Reader Request Week 2010 #2: Rewriting the Constitution
From the posts where you veer into politics, I know you’re a big fan of the US Constitution. So;
Early next year a previously unknown addendum to the Constitution is discovered, and the legal repercussions mean that the entire document must be rewritten, or the US of A will become a département of France. You, John Scalzi, have been selected as the person upon whom sole responsibility shall lie to recreate the guiding document of the nation.
Given this opportunity, how would you rewrite the Constitution?
Well, you know. While I understand the set-up here is fanciful, it still presents issues. First, purely on practical grounds, I would like to see France try to take possession, administrative or physical, of these here United States. I think that attempt would be messy. Second, and not necessarily to the credit of the United States, I think we’re all well aware of the country’s history of not actually paying much attention to treaties or agreements it doesn’t feel comport with its best interests. So I don’t think we have to worry much about the folks in Washington feeling obliged to hand the keys over to Sarkozy.
Third, I’m not entirely convinced that even if France could somehow take receivership, that it would want to. Why would it want ten trillion dollars in debt and a country filled with yahoos so reflexively anti-French that its Congress briefly renamed “French Fries” in its cafeterias even though the “french” in that phrase in only tangentially related to the country? I think what would happen is that the French would say “You know what? You keep that. We want you to have that,” and then go off to smoke a Gauloise and sleep with one of their seven mistresses, which as we all know they are required by law to have. Everyone would walk away thinking they got the better of the deal.
That taken care of, my response to being the person solely responsible for rewriting the Constitution would be to refuse. Not because I don’t think I could do it — I’m handy with those there words — but because having a single person dictate the contents of the Constitution of the United States is kind of missing the point of the Constitution of the United States, isn’t it? It’s not just what the Constitution says that is important; how and why it was created matter too. It was created severally and through compromise to ensure US citizens the greatest amount of participation in and involvement with, their government. Philosophically I am opposed to any single person being responsible for its content, even if that person is me.
But let’s say that whatever nebulous Powers That Be which can somehow force a revision of the Constitution of the United States say “Do it, or we give the job to Glenn Beck,” with the additional admonition that there has to be some genuine revision, not just rephrasing Jim Madison’s verbiage in a kicky modern style. All right, off the top of my head, here’s some of the things I would change.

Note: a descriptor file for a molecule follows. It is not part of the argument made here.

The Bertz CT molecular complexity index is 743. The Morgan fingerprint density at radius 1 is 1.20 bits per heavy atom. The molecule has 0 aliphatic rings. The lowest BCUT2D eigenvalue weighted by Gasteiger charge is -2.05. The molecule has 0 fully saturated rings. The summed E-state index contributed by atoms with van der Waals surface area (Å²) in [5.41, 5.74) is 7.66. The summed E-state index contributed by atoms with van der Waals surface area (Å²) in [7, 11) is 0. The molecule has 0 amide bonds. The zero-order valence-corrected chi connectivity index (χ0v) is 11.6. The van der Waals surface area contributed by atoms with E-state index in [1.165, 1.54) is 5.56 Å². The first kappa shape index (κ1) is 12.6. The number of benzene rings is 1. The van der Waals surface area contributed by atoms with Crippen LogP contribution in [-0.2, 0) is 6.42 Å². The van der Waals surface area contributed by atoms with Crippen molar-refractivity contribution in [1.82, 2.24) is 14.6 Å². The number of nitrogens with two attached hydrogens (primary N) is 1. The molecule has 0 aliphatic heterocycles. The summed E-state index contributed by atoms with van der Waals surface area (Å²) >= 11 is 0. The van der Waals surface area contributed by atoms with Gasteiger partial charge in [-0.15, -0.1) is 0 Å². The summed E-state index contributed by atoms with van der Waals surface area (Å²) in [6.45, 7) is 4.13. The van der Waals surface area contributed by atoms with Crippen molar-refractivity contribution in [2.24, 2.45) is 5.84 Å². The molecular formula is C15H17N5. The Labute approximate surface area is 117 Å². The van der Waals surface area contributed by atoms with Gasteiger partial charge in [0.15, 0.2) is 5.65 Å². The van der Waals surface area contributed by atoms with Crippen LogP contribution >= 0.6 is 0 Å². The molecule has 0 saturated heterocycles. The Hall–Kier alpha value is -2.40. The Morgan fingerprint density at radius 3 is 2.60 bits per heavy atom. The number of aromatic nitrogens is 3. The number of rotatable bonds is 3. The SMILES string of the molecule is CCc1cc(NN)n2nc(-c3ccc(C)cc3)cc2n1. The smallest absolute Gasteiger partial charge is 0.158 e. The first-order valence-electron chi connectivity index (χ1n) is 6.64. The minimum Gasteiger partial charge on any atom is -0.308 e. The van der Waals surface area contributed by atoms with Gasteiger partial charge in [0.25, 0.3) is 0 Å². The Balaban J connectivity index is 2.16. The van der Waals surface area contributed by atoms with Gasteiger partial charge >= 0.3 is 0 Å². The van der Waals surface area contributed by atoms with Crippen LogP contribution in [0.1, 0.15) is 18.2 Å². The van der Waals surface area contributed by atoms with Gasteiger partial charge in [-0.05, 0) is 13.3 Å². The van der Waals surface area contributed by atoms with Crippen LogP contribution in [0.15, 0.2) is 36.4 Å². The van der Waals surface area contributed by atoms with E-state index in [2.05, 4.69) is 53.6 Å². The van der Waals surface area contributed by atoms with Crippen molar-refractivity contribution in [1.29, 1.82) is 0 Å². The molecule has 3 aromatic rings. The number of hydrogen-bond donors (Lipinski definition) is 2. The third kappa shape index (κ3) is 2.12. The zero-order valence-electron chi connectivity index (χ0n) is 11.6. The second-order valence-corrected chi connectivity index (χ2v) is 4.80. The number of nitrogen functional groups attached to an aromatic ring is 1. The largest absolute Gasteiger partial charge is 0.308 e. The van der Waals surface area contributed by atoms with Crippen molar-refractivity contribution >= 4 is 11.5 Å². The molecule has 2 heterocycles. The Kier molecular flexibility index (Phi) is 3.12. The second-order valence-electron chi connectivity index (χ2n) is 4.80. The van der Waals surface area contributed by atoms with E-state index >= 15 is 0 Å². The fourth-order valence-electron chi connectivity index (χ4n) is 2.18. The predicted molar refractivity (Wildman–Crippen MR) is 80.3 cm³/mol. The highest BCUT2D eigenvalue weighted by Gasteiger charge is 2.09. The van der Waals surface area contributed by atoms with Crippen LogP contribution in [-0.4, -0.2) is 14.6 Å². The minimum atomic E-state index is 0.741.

1. I’d make the presidential term of office six years, and allow presidents to serve only one term. I’d get rid of the electoral college and have the winner of the popular vote become the President.
2. I’d decouple the House of Representatives from the states and mandate one Congressional representative for every 100,000 people, with their districts drawn as compactly as mathematically possible. Yes, this means 3,000 US Representatives. Deal with it. The Senate I would keep the same to ensure states have adequate representation in the federal government.
3. For the Supreme Court I would dictate single terms of 25 years, long enough for the serving Justices do their jobs insulated from day-to-day politics, while still ensuring turnover and a judiciary at least nominally aware of the world outside its chambers.
I’d be hard pressed to improve on the Bill of Rights, so I wouldn’t try to. As for the rest of the Amendments, at least a couple of them would be superseded by the changes I noted above, so I’d probably declutter the document a bit where appropriate but otherwise let the Amendments stand. If I were required to add in an Amendment or two, these would be the two I’d probably drop in:
a) Only non-corporate citizens of the United States are allowed to donate money or in kind services to federal election campaigns, and only to their own Representative candidates, Senatorial candidates or Presidential candidates, a sum of no more than $50 (adjusted for inflation, pegged to the 2010 dollar), excepting personal volunteer service on behalf of a candidate.
b) Voting for Federal elected positions (President, Senator, US Representative) shall be done with the instant run-off ballot.
I think those would sufficiently differentiate the Scalzi version of the Constitution from what came before, without (I hope) unduly cutting away individual rights which previously existed for US citizens. There’s always the temptation to fiddle more, but again, fundamentally, the Constitution should not be the purview of a single person, even if that person is me. Thus a final Amendment:
c) If the changes instituted by John Scalzi are not approved by two-thirds of the House, two-thirds of the Senate, and two-thirds of the State legislatures, then the Constitution shall revert back to what it was prior to him fiddling with it.
Which, frankly, would solve my philosophical problems with being told to change the Constitution in the first place.